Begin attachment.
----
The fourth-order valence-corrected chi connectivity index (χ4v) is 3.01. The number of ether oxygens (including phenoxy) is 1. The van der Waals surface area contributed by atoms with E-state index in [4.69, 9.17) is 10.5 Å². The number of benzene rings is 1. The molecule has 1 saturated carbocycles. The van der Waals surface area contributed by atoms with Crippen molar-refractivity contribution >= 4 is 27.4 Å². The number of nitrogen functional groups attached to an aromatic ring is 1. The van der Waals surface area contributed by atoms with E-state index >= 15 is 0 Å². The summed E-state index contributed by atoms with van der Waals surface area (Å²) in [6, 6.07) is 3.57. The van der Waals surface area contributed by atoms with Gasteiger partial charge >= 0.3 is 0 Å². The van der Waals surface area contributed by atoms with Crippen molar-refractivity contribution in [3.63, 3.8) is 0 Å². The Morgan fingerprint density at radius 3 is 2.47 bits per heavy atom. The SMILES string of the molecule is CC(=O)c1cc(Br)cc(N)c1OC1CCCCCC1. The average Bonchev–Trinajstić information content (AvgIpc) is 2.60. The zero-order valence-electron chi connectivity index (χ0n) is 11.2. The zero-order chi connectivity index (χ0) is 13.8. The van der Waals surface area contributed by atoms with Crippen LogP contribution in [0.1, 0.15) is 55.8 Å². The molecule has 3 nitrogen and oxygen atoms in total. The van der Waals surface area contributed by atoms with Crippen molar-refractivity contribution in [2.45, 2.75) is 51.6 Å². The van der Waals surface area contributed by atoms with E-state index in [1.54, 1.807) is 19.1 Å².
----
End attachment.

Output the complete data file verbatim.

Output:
The fourth-order valence-corrected chi connectivity index (χ4v) is 3.01. The number of ether oxygens (including phenoxy) is 1. The van der Waals surface area contributed by atoms with E-state index in [4.69, 9.17) is 10.5 Å². The number of benzene rings is 1. The molecule has 1 saturated carbocycles. The van der Waals surface area contributed by atoms with Crippen molar-refractivity contribution >= 4 is 27.4 Å². The number of nitrogen functional groups attached to an aromatic ring is 1. The van der Waals surface area contributed by atoms with E-state index >= 15 is 0 Å². The summed E-state index contributed by atoms with van der Waals surface area (Å²) in [6, 6.07) is 3.57. The van der Waals surface area contributed by atoms with Gasteiger partial charge >= 0.3 is 0 Å². The van der Waals surface area contributed by atoms with Crippen molar-refractivity contribution in [3.63, 3.8) is 0 Å². The Morgan fingerprint density at radius 3 is 2.47 bits per heavy atom. The SMILES string of the molecule is CC(=O)c1cc(Br)cc(N)c1OC1CCCCCC1. The average Bonchev–Trinajstić information content (AvgIpc) is 2.60. The zero-order valence-electron chi connectivity index (χ0n) is 11.2. The zero-order chi connectivity index (χ0) is 13.8. The van der Waals surface area contributed by atoms with Crippen LogP contribution in [0.1, 0.15) is 55.8 Å². The molecule has 3 nitrogen and oxygen atoms in total. The van der Waals surface area contributed by atoms with Crippen molar-refractivity contribution in [2.45, 2.75) is 51.6 Å². The van der Waals surface area contributed by atoms with E-state index in [1.54, 1.807) is 19.1 Å².